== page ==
Kitchen of Wonderland

On the way back to town from the dentist in Cornwall this afternoon we spotted a new shop, Natural Power Solar Products, in the plaza across from the post office. Curiousity got the best of of us, and we popped over for a look.


Inside we found owner Shirley Han, and an array of solar things, the most prominent of which, on display in the middle of the shop, was a portable solar kitchen — Kitchen of Wonderland reads the brochure:

Solar Kitchen Brochure

It’s an intriguing product, one that brought back memories of trying to build a solar-powered bread oven at reboot in 2009. They have a large unit in stock, with smaller ones on the way; pricing seems to be in the $300-$600 range, although that needs to be worked out once everything is through customs.

It’s hard not to fall for the infectious bravado of the brochure – “This creation may be greater than Steve Jobs’s iphone” – especially if the reported 3-6 minutes for popcorn popping is accurate. I’ve encouraged them, once the warmer months arrive, to attract customers by setting up a unit in the parking lot: there’s steady traffic from the grocery store next door.

In addition to solar kitchens, they also sell “power banks” that you can charge from a solar panel or from the mains that you can then use to power a mobile phone or tablet, and there’s a larger array of solar products en route from China as we speak, due to arrive soon.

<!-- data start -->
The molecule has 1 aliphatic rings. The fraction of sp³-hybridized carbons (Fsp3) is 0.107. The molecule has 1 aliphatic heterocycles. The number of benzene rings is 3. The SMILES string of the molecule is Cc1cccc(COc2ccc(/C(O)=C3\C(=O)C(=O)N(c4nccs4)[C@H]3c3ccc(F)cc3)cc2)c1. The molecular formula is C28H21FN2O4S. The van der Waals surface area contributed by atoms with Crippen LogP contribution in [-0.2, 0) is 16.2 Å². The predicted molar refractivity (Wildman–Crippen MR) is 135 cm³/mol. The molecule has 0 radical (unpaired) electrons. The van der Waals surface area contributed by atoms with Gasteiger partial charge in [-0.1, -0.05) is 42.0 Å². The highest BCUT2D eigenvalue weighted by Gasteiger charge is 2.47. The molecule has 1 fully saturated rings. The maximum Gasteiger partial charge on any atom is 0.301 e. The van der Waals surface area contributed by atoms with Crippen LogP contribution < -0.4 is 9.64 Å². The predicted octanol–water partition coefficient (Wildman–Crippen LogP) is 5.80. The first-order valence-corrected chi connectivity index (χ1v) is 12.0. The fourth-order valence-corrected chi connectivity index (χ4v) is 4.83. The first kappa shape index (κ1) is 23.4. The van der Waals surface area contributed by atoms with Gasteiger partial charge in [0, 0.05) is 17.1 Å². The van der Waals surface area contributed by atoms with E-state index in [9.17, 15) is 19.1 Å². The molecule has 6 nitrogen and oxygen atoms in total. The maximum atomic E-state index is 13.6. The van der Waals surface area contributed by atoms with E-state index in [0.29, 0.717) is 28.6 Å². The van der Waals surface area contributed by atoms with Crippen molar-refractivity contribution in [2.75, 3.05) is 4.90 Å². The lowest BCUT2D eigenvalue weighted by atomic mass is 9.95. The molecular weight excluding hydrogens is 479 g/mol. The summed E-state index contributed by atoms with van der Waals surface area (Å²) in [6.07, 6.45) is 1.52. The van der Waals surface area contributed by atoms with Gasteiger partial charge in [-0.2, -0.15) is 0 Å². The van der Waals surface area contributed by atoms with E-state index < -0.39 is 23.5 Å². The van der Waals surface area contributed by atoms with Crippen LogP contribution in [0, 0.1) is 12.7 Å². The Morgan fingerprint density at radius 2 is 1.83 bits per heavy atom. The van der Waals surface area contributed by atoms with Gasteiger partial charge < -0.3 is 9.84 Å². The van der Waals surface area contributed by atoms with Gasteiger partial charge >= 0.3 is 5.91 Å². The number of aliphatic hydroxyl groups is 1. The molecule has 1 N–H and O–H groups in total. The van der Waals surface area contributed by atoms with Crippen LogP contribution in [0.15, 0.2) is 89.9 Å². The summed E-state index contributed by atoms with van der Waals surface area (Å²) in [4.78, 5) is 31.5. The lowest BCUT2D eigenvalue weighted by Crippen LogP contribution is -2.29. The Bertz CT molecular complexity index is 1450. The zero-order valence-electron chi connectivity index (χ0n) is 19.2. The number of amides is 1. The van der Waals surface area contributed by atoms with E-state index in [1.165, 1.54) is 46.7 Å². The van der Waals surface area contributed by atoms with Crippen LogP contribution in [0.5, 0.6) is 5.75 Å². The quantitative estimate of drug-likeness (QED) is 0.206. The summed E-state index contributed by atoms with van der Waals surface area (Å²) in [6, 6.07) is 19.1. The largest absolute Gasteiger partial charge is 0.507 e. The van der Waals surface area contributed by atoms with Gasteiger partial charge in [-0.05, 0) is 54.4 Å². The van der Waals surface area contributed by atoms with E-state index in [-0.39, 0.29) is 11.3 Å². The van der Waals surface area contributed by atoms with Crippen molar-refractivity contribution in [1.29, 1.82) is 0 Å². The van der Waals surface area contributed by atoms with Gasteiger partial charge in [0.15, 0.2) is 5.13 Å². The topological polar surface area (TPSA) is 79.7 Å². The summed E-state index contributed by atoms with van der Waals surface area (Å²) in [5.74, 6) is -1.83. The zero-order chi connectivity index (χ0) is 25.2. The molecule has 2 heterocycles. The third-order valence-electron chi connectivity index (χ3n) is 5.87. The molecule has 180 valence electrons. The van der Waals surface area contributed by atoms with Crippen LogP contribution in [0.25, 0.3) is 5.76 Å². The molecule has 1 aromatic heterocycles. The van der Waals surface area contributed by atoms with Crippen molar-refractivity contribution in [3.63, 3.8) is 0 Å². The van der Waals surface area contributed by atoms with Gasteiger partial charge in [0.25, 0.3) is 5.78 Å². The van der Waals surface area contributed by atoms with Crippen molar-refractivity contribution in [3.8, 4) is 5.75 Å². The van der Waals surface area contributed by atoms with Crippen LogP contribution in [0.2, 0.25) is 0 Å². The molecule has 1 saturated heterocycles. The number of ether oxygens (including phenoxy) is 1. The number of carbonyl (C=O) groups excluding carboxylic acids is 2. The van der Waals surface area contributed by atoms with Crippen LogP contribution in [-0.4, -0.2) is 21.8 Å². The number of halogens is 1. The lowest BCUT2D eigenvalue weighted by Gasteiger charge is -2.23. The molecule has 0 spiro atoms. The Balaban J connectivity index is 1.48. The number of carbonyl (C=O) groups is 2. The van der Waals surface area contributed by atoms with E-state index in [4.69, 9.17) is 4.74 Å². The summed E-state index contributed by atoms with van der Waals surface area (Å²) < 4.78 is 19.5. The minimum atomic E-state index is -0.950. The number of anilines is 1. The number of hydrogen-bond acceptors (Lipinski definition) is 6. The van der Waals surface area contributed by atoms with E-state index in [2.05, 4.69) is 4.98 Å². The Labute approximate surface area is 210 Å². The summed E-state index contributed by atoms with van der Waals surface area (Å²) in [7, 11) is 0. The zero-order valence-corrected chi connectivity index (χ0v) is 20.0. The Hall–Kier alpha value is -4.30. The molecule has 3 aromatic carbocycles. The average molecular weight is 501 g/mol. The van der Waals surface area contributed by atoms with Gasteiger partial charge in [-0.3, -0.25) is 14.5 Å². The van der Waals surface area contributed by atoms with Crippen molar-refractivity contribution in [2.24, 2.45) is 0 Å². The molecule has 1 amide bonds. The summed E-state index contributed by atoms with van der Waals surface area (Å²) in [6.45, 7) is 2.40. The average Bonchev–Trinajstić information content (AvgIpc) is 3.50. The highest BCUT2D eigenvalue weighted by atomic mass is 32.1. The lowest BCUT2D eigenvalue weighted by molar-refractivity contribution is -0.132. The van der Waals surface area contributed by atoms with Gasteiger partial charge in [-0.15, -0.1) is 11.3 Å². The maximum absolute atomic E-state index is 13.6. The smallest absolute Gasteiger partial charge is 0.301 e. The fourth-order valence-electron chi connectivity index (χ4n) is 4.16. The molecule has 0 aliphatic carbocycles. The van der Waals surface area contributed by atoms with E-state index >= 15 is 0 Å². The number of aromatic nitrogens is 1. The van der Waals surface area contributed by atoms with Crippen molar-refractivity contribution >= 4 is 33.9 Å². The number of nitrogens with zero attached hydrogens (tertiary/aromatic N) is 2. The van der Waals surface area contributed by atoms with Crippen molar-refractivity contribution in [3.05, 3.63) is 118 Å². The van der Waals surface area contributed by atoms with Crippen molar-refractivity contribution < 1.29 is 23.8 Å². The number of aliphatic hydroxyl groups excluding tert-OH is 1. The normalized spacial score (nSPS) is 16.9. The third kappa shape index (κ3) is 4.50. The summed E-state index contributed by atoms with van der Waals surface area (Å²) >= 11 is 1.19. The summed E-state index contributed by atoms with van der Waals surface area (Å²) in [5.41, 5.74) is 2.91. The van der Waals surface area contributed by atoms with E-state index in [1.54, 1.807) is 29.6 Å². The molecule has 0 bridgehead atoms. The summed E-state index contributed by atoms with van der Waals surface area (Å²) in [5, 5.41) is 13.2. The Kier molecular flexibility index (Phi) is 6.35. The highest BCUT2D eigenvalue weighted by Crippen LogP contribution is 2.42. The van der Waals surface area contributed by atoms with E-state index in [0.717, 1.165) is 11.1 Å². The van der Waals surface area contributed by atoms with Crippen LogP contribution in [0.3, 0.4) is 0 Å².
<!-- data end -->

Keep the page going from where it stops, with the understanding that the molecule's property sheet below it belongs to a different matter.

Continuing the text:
We’ve been beneficiaries of new restaurants and grocery stores in the Charlottetown area from the wave of Asian immigration over the last decade; it’s great to see new initiatives like this that fall outside the food realm.


Nathan's picture
Nathan on March 14, 2016 - 16:30

Solar power is taking off exponentially in China and the economies of scale are going to have worldwide effects. China has gone from 800MW to 43GW of photo-voltaic capacity in the past five years exceeding targets several-fold.

Oliver B's picture
Oliver B on March 18, 2016 - 01:42

The claim "even on cloudy days" I can't believe. This reminds me of the things advertised in comic books with fabulous claims and pictures that turned out deceptive when they arrived 6-8 weeks later in the mail. Still, I don't doubt it'll cook things in the sun, and I'd love to see what the results are like. I think if you cook meat as the pictures suggest you can, I think you could easily get yourself into trouble, in particular if it weren't very sunny and it were U.S. factory farm meat.

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